Sunday, October 8, 2006

Why all this?

"Making Art and viewing Art are different at their core.
To all viewers but yourself, what matters is the product: the finished artwork. To you, and you alone, what matters is the process: the experience of shaping the artwork."

[Bayles & Orland, Art and Fear]

I often ask myself what it means to me taking photographs. I do it almost every day, especially during the handful of spare minutes I've got while commuting from home to work and vice versa. Short time, maybe; for sure, not enough goodwill.

When I started making something to show what I was able to achieve with this dedication of mine, I was well aware that sooner or later I would have run into the need for an answer. I knew that someone was there, behind the corner, waiting to ask me: "Why all this? Why are you investing all that energy and time on photography, instead of applying to something else?"

I can't say if ever started thinking seriously to a good answer. Sometimes I fear that everything might end, once this process was completed. For the time being, before my mind changes again, I consider this practice a simple tool; it's a lever that allows me to give way to my instinct at doing something that relates me to the rest of the world, an instrument for stating: "I do this, I have done these, I'm about to do that ...", without placing my expectations too far.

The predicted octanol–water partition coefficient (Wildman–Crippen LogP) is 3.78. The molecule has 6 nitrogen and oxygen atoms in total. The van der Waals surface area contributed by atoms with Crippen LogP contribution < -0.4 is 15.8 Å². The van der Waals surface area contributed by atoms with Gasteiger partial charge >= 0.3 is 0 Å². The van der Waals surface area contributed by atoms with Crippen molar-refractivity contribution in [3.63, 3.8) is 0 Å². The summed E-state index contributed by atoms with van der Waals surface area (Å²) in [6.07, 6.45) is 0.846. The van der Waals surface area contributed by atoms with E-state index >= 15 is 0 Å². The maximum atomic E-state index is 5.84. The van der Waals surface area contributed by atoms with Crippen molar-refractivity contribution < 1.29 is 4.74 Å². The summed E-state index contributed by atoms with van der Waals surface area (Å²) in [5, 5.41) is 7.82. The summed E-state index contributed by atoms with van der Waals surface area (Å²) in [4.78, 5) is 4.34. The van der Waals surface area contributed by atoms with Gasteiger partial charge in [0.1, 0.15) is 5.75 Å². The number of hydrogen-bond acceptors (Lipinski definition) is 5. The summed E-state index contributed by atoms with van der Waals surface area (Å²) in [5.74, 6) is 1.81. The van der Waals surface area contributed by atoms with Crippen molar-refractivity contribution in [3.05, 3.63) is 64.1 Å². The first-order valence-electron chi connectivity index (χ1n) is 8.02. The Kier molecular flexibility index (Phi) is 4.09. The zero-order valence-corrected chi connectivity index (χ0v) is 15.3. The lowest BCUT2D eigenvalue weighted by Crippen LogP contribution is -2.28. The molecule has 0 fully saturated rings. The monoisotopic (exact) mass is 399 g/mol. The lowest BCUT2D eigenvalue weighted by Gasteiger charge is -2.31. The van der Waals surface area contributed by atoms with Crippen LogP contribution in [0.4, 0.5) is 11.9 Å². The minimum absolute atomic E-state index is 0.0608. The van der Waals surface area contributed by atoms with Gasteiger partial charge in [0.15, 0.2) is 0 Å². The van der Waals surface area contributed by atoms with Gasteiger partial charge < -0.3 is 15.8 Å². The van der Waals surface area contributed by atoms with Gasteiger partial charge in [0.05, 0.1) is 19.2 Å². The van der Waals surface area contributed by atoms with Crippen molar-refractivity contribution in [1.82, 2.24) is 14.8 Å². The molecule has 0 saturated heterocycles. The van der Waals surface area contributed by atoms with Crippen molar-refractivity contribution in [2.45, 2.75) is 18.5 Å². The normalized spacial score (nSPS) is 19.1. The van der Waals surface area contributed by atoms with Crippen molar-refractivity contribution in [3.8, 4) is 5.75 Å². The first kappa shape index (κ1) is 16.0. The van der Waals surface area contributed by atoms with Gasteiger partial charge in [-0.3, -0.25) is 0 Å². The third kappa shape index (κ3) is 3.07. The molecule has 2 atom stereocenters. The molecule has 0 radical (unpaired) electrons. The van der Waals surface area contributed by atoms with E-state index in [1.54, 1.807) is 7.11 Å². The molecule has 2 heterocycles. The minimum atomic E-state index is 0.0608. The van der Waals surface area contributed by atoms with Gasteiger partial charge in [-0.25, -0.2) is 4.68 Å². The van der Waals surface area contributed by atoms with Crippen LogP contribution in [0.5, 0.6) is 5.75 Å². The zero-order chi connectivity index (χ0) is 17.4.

So, instead of thinking to "how far" can I get with photography, I could start figuring out whether I'm able to move from where I am and begin the journey.

Wednesday, June 7, 2006

Tug of war

How difficult it is, keeping my website functionality in line with the quality goals that I was hoping to achieve and, at the same time, providing enough artworks to make it look ever changing and always up to date.
I've been spending late hours of my last months mainly working on the HTML and JavaScript code. In other words I've been working on the container, without taking care of what could be the content. Now, after reaching a point that currently satisfies me, I feel the urge to get back into my digital darkroom and review all my proposals: cuts, reordering, insertions, text to copy from my scratch-book, et cetera. "What's wrong with it?", you might observe.
Nothing. I'm just pretty sure to be coming back on the code as soon as some, maybe few, new photographs will be ready and issued. It's a tug of war. This continuous swing from one side to the other will never end. Sometimes I find it frustrating and distracting, as it doesn't allow me to finish one task without starting to think upon the following one. Some other times it's simply amazing, as it means that the cup where my creativity has been drinking so far hasn't emptied out yet.
I need to learn to manage this tide-like process and cope with it to get the best from both phases. That's the big challenge of this project of mine: placing myself in the middle of the rope and pulling with all my strengths both side to me.

Sunday, March 26, 2006

That's me!